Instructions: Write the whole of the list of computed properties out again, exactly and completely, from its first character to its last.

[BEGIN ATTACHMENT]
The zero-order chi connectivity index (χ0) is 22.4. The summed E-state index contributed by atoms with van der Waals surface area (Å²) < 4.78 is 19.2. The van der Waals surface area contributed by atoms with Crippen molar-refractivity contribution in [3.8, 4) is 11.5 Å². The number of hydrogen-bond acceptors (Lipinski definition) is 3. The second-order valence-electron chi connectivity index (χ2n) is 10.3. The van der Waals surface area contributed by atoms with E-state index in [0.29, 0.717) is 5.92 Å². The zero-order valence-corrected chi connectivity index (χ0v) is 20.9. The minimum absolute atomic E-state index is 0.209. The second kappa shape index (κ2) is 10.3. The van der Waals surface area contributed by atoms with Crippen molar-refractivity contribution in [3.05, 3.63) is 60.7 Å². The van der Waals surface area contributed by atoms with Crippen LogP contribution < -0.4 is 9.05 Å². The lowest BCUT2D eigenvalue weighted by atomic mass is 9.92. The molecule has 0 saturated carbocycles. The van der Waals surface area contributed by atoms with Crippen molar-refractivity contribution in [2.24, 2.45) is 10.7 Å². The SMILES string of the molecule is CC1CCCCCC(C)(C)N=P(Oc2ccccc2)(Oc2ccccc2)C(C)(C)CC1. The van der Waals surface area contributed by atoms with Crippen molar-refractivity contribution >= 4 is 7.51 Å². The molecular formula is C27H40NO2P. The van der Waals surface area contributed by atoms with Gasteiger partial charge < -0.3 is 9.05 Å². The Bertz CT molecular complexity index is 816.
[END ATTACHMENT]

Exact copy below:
The zero-order chi connectivity index (χ0) is 22.4. The summed E-state index contributed by atoms with van der Waals surface area (Å²) < 4.78 is 19.2. The van der Waals surface area contributed by atoms with Crippen molar-refractivity contribution in [3.8, 4) is 11.5 Å². The number of hydrogen-bond acceptors (Lipinski definition) is 3. The second-order valence-electron chi connectivity index (χ2n) is 10.3. The van der Waals surface area contributed by atoms with E-state index in [0.29, 0.717) is 5.92 Å². The zero-order valence-corrected chi connectivity index (χ0v) is 20.9. The minimum absolute atomic E-state index is 0.209. The second kappa shape index (κ2) is 10.3. The van der Waals surface area contributed by atoms with Crippen molar-refractivity contribution in [3.05, 3.63) is 60.7 Å². The van der Waals surface area contributed by atoms with Crippen LogP contribution < -0.4 is 9.05 Å². The lowest BCUT2D eigenvalue weighted by atomic mass is 9.92. The molecule has 0 saturated carbocycles. The van der Waals surface area contributed by atoms with Crippen molar-refractivity contribution in [2.24, 2.45) is 10.7 Å². The SMILES string of the molecule is CC1CCCCCC(C)(C)N=P(Oc2ccccc2)(Oc2ccccc2)C(C)(C)CC1. The van der Waals surface area contributed by atoms with Crippen molar-refractivity contribution >= 4 is 7.51 Å². The molecular formula is C27H40NO2P. The van der Waals surface area contributed by atoms with Gasteiger partial charge < -0.3 is 9.05 Å². The Bertz CT molecular complexity index is 816.